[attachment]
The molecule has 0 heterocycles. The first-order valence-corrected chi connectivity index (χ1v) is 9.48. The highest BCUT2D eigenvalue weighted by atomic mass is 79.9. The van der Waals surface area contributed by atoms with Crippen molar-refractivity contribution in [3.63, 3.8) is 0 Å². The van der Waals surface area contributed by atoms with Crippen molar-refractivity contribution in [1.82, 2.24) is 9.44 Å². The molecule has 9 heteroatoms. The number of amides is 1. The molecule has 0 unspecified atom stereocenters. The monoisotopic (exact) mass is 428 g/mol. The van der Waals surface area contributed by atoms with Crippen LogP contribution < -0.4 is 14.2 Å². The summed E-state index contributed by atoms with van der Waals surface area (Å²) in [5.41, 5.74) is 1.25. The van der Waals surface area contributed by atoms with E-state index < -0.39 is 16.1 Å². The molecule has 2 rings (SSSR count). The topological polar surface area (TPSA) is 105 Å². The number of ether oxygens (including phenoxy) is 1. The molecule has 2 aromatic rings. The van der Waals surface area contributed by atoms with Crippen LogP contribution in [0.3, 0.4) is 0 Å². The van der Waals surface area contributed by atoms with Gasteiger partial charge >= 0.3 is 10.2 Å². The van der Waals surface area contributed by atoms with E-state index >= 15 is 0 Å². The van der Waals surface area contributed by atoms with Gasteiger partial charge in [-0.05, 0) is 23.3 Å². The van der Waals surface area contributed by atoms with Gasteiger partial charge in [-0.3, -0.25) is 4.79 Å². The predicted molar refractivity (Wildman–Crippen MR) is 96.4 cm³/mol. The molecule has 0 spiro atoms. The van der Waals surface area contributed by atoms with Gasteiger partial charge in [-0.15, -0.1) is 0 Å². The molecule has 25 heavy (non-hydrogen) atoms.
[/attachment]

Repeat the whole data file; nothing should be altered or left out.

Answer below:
The molecule has 0 heterocycles. The first-order valence-corrected chi connectivity index (χ1v) is 9.48. The highest BCUT2D eigenvalue weighted by atomic mass is 79.9. The van der Waals surface area contributed by atoms with Crippen molar-refractivity contribution in [3.63, 3.8) is 0 Å². The van der Waals surface area contributed by atoms with Crippen molar-refractivity contribution in [1.82, 2.24) is 9.44 Å². The molecule has 9 heteroatoms. The number of amides is 1. The molecule has 0 unspecified atom stereocenters. The monoisotopic (exact) mass is 428 g/mol. The van der Waals surface area contributed by atoms with Crippen LogP contribution < -0.4 is 14.2 Å². The summed E-state index contributed by atoms with van der Waals surface area (Å²) in [5.41, 5.74) is 1.25. The van der Waals surface area contributed by atoms with E-state index < -0.39 is 16.1 Å². The molecule has 2 rings (SSSR count). The topological polar surface area (TPSA) is 105 Å². The number of ether oxygens (including phenoxy) is 1. The molecule has 2 aromatic rings. The van der Waals surface area contributed by atoms with Crippen LogP contribution in [0.3, 0.4) is 0 Å². The van der Waals surface area contributed by atoms with Gasteiger partial charge >= 0.3 is 10.2 Å². The van der Waals surface area contributed by atoms with E-state index >= 15 is 0 Å². The van der Waals surface area contributed by atoms with Gasteiger partial charge in [-0.05, 0) is 23.3 Å². The van der Waals surface area contributed by atoms with Gasteiger partial charge in [-0.3, -0.25) is 4.79 Å². The predicted molar refractivity (Wildman–Crippen MR) is 96.4 cm³/mol. The molecule has 0 spiro atoms. The van der Waals surface area contributed by atoms with Gasteiger partial charge in [-0.15, -0.1) is 0 Å². The molecule has 25 heavy (non-hydrogen) atoms.